Michigan Court of Appeals; Docket # 342805; Unpublished
Judges Markey, Fort Hood, and Gadola; Per curiam
Official Michigan Reporter Citation: Not Applicable; Link to Opinion
In this action for no-fault PIP benefits arising out of a collision between two ATVs, the Court of Appeals affirmed the trial court’s denial of the defendant’s motion for summary disposition because a question of fact existed as to whether the defendant’s motor vehicle was involved in the collision. The operators of the ATVs allegedly lost control of their vehicles as soon as they noticed the defendant’s car pulling out of a driveway in the distance. Upon seeing the rear end of the vehicle at least partially obstructing the roadway, the ATV operators allegedly applied their brakes and tried to take evasive action, only to lose control and crash into one another. Despite competing expert testimony about the necessity of the ATV operators’ attempts to take evasive action, the Court of Appeals determined that there was sufficient evidence to create a question of fact as to whether the motor vehicle was involved in the collision, as an “actual obstruction that had to be avoided one way or the other.”
Kodi Vawters and Deandre Davis were both driving ATVs in excess of the speed limit when they noticed the defendant, Beryl Anne Fletcher, backing her vehicle out of a driveway and into the street. Vawters and Davis attempted to brake and take evasive action, but lost control and collided with each other. Both sustained injuries, and Davis eventually died. The estates of both Vawters and Davis then filed this action to recover no-fault PIP benefits, arguing that Fletcher’s motor vehicle was involved in the collision and that they were thereby entitled to benefits, and the defendant, Auto Club Insurance Association, moved for summary disposition, arguing that the plaintiffs failed to show that Fletcher’s vehicle was in involved in the collision. Both the plaintiffs and ACIA presented competing experts to opine on whether the collision resulted from Vawters’ and Davis’ speeding, or from Fletcher’s at least partial obstruction of the roadway. The experts also opined on whether the ATV riders even needed to take evasive action considering how far away Fletcher’s vehicle was at the time they allegedly noticed her. There was also testimony from the responding officers, a witness, and Vawters regarding the sequence of events and the distance between Vawters’ and Davis’ ATVs and Fletcher’s vehicle at the time they took evasive action and crashed. The trial court denied ACIA’s motion for summary disposition, finding that a question of fact existed as to whether Fletcher’s vehicle was involved in the collision.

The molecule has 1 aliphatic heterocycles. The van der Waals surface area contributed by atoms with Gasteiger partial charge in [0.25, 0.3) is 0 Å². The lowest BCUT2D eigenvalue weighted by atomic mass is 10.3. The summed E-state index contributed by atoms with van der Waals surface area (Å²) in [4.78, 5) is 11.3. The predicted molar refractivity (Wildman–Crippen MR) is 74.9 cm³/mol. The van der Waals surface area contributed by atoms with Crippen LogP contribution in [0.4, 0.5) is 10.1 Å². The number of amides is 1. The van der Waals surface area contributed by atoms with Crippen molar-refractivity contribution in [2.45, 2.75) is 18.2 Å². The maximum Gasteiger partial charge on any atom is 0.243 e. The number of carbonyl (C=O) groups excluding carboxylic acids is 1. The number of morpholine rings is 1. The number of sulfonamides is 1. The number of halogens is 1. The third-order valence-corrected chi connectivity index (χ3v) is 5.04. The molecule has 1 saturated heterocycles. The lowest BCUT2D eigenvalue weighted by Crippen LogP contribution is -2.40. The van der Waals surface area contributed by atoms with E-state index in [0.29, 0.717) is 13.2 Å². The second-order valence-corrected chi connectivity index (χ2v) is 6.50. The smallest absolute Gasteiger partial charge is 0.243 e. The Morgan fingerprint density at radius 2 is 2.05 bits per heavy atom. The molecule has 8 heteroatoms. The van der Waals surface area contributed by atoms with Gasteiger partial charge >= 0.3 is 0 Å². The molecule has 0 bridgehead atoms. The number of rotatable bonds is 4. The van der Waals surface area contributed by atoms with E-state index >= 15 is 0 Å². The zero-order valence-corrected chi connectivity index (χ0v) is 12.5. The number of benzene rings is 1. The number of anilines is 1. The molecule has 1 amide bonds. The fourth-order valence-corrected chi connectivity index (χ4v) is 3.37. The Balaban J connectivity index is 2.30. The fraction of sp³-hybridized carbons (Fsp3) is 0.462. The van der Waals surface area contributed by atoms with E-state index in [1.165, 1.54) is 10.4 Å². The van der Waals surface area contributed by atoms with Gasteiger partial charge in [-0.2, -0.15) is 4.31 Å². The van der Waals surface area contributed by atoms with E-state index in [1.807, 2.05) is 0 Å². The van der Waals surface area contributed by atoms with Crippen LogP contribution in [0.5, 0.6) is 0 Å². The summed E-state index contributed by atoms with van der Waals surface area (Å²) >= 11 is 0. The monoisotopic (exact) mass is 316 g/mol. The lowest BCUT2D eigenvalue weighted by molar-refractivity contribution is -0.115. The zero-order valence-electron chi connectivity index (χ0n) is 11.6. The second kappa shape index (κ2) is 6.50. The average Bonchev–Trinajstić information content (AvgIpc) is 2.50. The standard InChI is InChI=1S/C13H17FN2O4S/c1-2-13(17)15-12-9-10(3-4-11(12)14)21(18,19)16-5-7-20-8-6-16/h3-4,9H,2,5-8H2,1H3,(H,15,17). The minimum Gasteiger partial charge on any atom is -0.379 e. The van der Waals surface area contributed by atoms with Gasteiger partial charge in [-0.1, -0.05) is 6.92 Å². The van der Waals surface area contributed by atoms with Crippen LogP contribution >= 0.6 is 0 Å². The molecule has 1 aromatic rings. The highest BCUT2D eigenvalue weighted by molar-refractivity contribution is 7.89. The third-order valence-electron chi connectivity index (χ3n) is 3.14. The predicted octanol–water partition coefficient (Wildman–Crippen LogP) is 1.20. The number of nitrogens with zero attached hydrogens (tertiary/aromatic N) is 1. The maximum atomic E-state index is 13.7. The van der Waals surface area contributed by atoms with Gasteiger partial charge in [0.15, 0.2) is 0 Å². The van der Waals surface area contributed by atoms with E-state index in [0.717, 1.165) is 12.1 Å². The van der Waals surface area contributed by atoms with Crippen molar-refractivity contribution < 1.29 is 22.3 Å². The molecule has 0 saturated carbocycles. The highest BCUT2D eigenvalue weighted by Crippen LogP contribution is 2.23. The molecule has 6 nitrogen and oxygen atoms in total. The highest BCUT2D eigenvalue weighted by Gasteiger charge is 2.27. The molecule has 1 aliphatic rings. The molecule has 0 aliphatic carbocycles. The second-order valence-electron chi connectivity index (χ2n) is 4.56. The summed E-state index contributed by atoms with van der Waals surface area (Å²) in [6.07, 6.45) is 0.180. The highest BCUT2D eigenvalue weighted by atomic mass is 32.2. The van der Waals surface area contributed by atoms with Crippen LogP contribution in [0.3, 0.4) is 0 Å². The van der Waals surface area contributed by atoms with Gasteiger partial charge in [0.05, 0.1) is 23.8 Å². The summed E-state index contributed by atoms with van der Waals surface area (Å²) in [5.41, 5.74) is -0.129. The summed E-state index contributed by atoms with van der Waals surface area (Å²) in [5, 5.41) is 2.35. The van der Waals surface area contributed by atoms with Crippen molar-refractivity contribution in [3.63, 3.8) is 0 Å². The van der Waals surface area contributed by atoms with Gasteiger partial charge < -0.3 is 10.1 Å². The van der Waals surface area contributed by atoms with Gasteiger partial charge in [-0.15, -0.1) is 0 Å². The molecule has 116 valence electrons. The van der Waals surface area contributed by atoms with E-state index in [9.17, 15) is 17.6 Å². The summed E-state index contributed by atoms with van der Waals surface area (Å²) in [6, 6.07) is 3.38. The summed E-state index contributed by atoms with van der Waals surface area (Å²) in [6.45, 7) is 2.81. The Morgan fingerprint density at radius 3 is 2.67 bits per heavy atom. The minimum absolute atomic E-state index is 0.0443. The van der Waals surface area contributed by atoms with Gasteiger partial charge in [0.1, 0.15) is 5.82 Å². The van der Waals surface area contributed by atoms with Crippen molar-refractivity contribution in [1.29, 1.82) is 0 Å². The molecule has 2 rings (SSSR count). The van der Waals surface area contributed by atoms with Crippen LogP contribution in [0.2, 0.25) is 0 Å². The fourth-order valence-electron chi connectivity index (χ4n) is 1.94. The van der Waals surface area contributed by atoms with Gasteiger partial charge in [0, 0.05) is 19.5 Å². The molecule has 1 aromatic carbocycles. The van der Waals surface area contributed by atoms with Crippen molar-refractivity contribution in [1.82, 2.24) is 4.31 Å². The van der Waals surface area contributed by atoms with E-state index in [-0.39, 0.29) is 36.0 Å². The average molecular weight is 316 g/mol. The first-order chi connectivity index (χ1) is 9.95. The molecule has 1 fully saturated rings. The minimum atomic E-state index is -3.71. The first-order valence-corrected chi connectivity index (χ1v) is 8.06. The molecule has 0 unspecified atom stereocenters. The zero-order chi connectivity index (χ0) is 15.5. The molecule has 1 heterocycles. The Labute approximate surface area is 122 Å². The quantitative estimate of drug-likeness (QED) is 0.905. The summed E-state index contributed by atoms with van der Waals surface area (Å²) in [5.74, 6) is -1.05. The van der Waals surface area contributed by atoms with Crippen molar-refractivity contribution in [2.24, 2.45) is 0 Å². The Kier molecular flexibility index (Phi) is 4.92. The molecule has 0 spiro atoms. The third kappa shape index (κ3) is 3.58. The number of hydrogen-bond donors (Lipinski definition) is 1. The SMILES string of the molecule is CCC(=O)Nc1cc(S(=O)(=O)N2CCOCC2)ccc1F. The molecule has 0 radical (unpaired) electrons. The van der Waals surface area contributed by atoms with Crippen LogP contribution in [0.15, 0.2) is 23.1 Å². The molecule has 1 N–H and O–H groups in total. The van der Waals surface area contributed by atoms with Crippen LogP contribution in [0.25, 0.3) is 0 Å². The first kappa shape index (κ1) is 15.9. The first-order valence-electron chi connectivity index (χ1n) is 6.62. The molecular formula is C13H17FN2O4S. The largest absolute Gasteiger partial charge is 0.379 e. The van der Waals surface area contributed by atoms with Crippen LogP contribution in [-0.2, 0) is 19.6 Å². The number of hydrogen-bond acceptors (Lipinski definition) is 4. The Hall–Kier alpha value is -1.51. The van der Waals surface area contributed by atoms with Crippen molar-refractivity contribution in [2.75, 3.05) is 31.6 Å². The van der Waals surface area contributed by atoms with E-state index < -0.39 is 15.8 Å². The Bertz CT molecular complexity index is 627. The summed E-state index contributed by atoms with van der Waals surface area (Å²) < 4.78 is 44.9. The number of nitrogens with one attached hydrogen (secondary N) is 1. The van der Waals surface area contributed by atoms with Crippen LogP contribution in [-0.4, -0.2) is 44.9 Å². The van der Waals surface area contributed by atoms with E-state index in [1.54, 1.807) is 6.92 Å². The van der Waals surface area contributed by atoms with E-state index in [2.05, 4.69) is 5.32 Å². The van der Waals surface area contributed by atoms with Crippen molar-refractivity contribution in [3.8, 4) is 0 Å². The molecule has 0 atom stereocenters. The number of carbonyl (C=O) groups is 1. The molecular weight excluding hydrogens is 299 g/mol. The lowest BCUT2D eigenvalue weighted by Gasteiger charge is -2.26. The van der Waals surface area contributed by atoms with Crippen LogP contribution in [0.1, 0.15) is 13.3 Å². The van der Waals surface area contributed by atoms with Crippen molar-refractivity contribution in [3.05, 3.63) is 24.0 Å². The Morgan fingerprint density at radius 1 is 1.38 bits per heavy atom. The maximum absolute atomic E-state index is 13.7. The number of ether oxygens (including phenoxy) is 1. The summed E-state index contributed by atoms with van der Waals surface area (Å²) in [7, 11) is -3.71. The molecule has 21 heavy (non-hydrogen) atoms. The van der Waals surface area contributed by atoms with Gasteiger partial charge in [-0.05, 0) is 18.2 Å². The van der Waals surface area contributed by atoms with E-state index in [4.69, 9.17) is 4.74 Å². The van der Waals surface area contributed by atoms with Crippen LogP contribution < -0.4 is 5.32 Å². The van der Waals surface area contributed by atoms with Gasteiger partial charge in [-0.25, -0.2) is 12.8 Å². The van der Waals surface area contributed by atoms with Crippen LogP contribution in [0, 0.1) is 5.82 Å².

ACIA’s appeal relied almost exclusively on the Court of Appeals’ prior decision in Detroit Med. Ctr. V. Progressive Mich. Ins. Co., 302 Mich. App. 392 (2013). The Court distinguished the present case from Detroit Med. Ctr., however, because in that case, “there was no indication that the motor vehicle had crossed or was about to cross into the motorcyclist’s lane of travel.” In this case, there was an indication that Fletcher was going to cross into Vawters’ and Davis’ lane of travel, and thus a genuine issue of material fact as to whether Fletcher’s motor vehicle was involved in the Vawters’ and Davis’ collision. There was evidence that Fletcher’s vehicle was obstructing at least part or most of the roadway, and “a reasonable or legitimate inference [existed] . . . that there was an actual need to quickly hit the brakes in light of the movements of Fletcher’s vehicle and her proximity to the ATVs.” There was also evidence that the ATVs “were only two houses down when Fletcher backed out of [the] driveway.”
Here, we conclude that a genuine issue of material fact exists regarding whether the injuries and death arose out of the operation and use of Fletcher’s motor vehicle. More particularly, in viewing the documentary evidence in a light most favorable to plaintiffs, we hold that there is a genuine issue of material fact concerning whether there was an actual need for Vawters and Davis to take evasive action by hitting the brakes of their ATVs in response to Fletcher’s vehicle. Although there may be little or no reasonable dispute that “but for” Fletcher’s presence and actions this accident would not have occurred, as pointed out in Detroit Med Ctr, this “but for” conclusion alone does not suffice to establish that the injuries arose out of the operation and use of Fletcher’s Jeep.